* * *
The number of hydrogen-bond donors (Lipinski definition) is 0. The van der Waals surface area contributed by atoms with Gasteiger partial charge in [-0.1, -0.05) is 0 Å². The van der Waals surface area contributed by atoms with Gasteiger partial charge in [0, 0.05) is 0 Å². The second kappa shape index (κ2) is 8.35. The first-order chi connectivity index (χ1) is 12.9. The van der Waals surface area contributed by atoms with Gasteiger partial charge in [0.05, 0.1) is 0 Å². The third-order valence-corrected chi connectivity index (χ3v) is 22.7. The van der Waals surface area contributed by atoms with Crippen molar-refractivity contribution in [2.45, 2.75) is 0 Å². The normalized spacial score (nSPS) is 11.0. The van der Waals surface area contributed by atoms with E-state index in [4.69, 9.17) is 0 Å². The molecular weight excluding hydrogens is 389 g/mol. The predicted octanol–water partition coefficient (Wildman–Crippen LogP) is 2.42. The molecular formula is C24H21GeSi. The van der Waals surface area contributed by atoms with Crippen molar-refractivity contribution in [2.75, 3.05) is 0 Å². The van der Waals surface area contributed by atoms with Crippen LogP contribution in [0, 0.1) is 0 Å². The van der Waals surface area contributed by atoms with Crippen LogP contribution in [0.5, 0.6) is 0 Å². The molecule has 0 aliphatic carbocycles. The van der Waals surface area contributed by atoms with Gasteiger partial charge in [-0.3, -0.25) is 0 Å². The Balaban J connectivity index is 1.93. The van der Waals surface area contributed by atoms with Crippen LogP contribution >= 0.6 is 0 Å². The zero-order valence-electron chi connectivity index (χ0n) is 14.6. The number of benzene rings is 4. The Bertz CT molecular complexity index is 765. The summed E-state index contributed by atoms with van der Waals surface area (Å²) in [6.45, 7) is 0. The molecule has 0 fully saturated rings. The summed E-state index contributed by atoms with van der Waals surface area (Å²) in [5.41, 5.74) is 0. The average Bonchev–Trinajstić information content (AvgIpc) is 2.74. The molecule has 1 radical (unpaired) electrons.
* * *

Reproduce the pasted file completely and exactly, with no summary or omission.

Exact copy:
The number of hydrogen-bond donors (Lipinski definition) is 0. The van der Waals surface area contributed by atoms with Gasteiger partial charge in [-0.1, -0.05) is 0 Å². The van der Waals surface area contributed by atoms with Gasteiger partial charge in [0, 0.05) is 0 Å². The second kappa shape index (κ2) is 8.35. The first-order chi connectivity index (χ1) is 12.9. The van der Waals surface area contributed by atoms with Gasteiger partial charge in [0.05, 0.1) is 0 Å². The third-order valence-corrected chi connectivity index (χ3v) is 22.7. The van der Waals surface area contributed by atoms with Crippen molar-refractivity contribution in [2.45, 2.75) is 0 Å². The normalized spacial score (nSPS) is 11.0. The van der Waals surface area contributed by atoms with E-state index in [4.69, 9.17) is 0 Å². The molecular weight excluding hydrogens is 389 g/mol. The predicted octanol–water partition coefficient (Wildman–Crippen LogP) is 2.42. The molecular formula is C24H21GeSi. The van der Waals surface area contributed by atoms with Crippen molar-refractivity contribution in [2.75, 3.05) is 0 Å². The van der Waals surface area contributed by atoms with Crippen LogP contribution in [0, 0.1) is 0 Å². The van der Waals surface area contributed by atoms with Crippen LogP contribution in [0.5, 0.6) is 0 Å². The molecule has 0 aliphatic carbocycles. The van der Waals surface area contributed by atoms with Gasteiger partial charge in [-0.3, -0.25) is 0 Å². The Balaban J connectivity index is 1.93. The van der Waals surface area contributed by atoms with Crippen LogP contribution >= 0.6 is 0 Å². The zero-order valence-electron chi connectivity index (χ0n) is 14.6. The number of benzene rings is 4. The Bertz CT molecular complexity index is 765. The summed E-state index contributed by atoms with van der Waals surface area (Å²) in [6.45, 7) is 0. The molecule has 0 fully saturated rings. The summed E-state index contributed by atoms with van der Waals surface area (Å²) in [5.41, 5.74) is 0. The average Bonchev–Trinajstić information content (AvgIpc) is 2.74. The molecule has 1 radical (unpaired) electrons.